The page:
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8 lessons about Love from The Forest of Enchantments by Chitra Banerjee Divakaruni

Updated: Jul 17, 2023

This is a Guest Post By Chirag Malik popularly known as a booksmyrefuge on Instagram.

In our male-dominated society, it becomes hard to see things from the perspective of a woman, her hardships, struggles, motivations, intentions, and feelings. Almost every Holy Scripture is written by holy men so it is very hard to imagine or understand the perspective of a woman by reading them.

The forest of enchantments is a mythological fiction based on one of the most important legends of Hinduism: Ramayana.

Source: Amazon

But this book is being written from the perspective of the goddess Sita, although she is not

portrayed as a goddess in the entire book. The author a woman herself did a splendid job of

humanizing every trait of the Goddess Sita & Lord Ram.

This book is filled with a whole array of human emotions such as anger, hate, jealousy, greed,

confusion, and dominantly love. It sheds light on the human aspect of Goddess Sita, her choices,and the consequences of her choices. Her role as a sister, wife, mother, and daughter-in-law. Her love for her husband Ram, her interest in gardening, plants, flowers, herbs, and nature. The complexity of the human psyche and their confusion to choose between the right thing and the easy thing is displayed.

So here are 8 love lessons from the most epic and tragic love story of all time which will

strike a chord with your heart.

1. Anything that makes us forget our true selves is a trap, even something we love or define as beautiful.

2. It’s important to speak your mind to the man you’re going to marry. What kind of relationship would you have if you couldn’t do that?

3. Even the strongest intellect may be weakened by love.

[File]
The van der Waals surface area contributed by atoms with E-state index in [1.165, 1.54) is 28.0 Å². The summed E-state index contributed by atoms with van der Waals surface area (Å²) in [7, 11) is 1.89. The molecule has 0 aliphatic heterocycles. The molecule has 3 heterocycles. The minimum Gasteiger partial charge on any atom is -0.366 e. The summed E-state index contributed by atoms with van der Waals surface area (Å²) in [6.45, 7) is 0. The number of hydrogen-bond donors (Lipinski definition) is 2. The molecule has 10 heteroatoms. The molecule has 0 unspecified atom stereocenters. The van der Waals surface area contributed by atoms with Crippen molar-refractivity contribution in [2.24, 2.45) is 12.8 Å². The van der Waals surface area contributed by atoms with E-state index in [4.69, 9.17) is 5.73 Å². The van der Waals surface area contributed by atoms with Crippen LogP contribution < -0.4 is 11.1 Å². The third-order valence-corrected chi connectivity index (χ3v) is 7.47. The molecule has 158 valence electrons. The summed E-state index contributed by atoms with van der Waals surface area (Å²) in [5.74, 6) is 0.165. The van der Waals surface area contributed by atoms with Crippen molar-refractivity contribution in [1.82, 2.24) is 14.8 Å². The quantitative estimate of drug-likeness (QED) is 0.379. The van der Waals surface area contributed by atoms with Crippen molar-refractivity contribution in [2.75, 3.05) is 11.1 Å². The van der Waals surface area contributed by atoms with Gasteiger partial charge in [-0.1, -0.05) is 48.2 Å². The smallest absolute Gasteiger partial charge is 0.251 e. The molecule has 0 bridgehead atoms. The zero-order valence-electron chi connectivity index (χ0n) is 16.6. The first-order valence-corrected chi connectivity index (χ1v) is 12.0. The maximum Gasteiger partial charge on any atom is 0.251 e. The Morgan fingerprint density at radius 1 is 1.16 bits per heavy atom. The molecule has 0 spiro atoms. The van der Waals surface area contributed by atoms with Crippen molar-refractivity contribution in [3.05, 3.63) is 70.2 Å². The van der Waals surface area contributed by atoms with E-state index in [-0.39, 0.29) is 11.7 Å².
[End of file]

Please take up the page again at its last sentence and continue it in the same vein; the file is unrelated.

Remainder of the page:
4. The more love we distribute more it grows, coming back to us in unexpected sources, and on the contrary, when we demand love, believing it to be our right, it shrivels, leaving only resentment behind.

5. Love is full of contradictions. Sometimes the person you loved weakened you and sometimes he or she made you the strongest person. But under exactly what conditions did these very different changes occur?

Such was love’s magic — the giver gained more than the receiver.

6. It’s not enough to merely love someone. Even if we love them with our entire being, even if we are willing to commit the most heinous sin for their wellbeing. We must understand and respect the values that drive them. We must want what they want, not what we want for them.

7. There are no easy answers, especially when we want to please the one we love. That same love clouds our eyes and doesn’t allow us to see what’s right in front of us.

8. We entangle love with our expectations, a poisoned vine! The stronger the

expectation, the more our anger toward our loved one if he/she doesn’t fulfil it, we

risk losing control over ourselves.

Love makes us back down from protesting because we are afraid of displeasing our loved ones or because we’re afraid that our disagreement is the symptom of a greater disease:

incompatibility of values.

Have you read any of Chitra's books?

If not, I urge you to pick one on your next visit to the book store.

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